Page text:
# 70 Years of STEM Nobel Prizes & Fields Medals

## From 1949 to the present day, here are 70 awards, one per year, given to Imperial and non-Imperial scientists alike to celebrate their achievements in the natural sciences and medicine

*Below are 70 years worth of noteworthy awards in maths and science - but first, in recognition of our affiliated Imperial scientists, here’s a summary of our awardees & what they achieved:*

**1956: Cyril Norman Hinshelwood; Chemistry; for his research into the mechanism of chemical reactions**

**1958: Klaus Roth; Mathematics; solved the famous Thue-Siegel problem concerning the approximation to algebraic numbers by rational numbers and proved that a sequence with no three numbers in arithmetic progression has zero density**

**1963: Andrew Huxley; Physiology/Medicine; for his discovery concerning the ionic mechanisms involved in excitation and inhibition in the peripheral and central portions of the nerve cell membrane**

**1967: George Porter; Chemistry; for his study of extremely fast chemical reactions affected by disturbing the equilibrium by means of very short pulses of energy**

**1969: Derek Barton; Chemistry; for his contribution to the development of the concept of conformation and its application in chemistry**

**1971: Dennis Gabor; Physics; for his invention and development of the holographic method**

**1972: Rodney Robert Porter; Physiology/Medicine; for his discovery concerning the chemical structure of antibodies**

**1973: Geoffrey Wilkinson; Chemistry; for his pioneering work on the chemistry of the organometallic, so called sandwich compounds**

**1979: Abdus Salam, Sheldon; Physics; for his contributions to the theory of the unified weak and electromagnetic interaction between elementary particles, including, inter alia, the prediction of the weak neutral current**

**1986: Simon Donaldson; Mathematics; for his work on topology of four-manifolds, especially for showing that there is a differential structure on euclidean four-space which is different from the usual structure**

**2014: Martin Hairer; Mathematics; for his contributions to the theory of stochastic partial differential equations, in particular for the creation of a theory of regularity structures for such equations**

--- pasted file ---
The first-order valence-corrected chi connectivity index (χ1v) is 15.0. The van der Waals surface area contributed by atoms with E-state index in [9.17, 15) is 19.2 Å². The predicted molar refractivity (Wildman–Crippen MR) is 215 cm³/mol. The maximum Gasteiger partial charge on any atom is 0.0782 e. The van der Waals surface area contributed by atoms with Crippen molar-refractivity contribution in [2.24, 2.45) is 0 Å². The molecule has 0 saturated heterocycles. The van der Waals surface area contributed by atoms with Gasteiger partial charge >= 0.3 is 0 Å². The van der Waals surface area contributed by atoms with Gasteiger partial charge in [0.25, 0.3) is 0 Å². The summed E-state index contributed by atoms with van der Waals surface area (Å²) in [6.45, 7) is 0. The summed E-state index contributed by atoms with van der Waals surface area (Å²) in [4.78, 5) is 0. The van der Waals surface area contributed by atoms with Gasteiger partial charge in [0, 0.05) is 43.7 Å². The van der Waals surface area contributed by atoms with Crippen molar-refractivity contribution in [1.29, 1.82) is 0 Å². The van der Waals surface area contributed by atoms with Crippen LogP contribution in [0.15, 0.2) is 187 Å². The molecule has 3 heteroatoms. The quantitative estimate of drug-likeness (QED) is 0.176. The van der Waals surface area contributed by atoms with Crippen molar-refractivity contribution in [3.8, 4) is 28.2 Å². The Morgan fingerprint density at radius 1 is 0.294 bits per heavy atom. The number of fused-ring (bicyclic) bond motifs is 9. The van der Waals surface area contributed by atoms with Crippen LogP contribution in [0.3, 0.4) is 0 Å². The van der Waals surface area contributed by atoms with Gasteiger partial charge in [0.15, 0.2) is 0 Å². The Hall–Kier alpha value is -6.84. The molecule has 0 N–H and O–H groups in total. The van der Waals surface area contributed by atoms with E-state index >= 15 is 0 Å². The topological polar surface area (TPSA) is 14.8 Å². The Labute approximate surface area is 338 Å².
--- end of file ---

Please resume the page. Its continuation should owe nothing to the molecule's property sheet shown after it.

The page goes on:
1949: Walter Rudolf Hess & Egas Moniz; Physiology/Medicine; for mapping the areas of the brain involved in the control of internal organs

1950: Cecil Frank Powell; Physics; for his development of the photographic method of studying nuclear processes and for the resulting discovery of the pion (pi-meson)

1951: Max Theiler; Physiology/Medicine; for the development of a vaccine against yellow fever

1952: Felix Bloch & Edward Mills Purcell; Physics; for their independent discovery of NMR

1953: Hans Adolf Krebs & Fritz Albert Lipmann; Physiology/Medicine; for the discovery of the Krebs and glyoxylate cycles

1954: Linus Pauling; Chemistry; for his research into the nature of the chemical bond and its application to the elucidation of the structure of complex substances

1955: Hugo Theorell; Physiology/Medicine; for discovering oxidoreductase enzymes and their effects

1956: Cyril Norman Hinshelwood & Nikolay Semenov; Chemistry; for their researches into the mechanism of chemical reactions

1957: Daniel Bovet; Physiology/Medicine; for the discovery of drugs that block the actions of specific neurotransmitters

1958: Klaus Roth; Mathematics (Fields Medal); solved the famous Thue-Siegel problem concerning the approximation to algebraic numbers by rational numbers and proved that a sequence with no three numbers in arithmetic progression has zero density

1959: Emilio G. Segrè & Owen Chamberlain; Physics; for the discovery of the antiproton, a subatomic antiparticle

1960: Willard Libby; Chemistry; for the development of radiocarbon dating

1961: Melvin Calvin; Chemistry; for the discovery of the Calvin cycle

1962: John Milnor; Mathematics (Fields’ Medal); for proving that a 7-dimensional sphere can have several differential structures, leading to the creation of the field of differential topology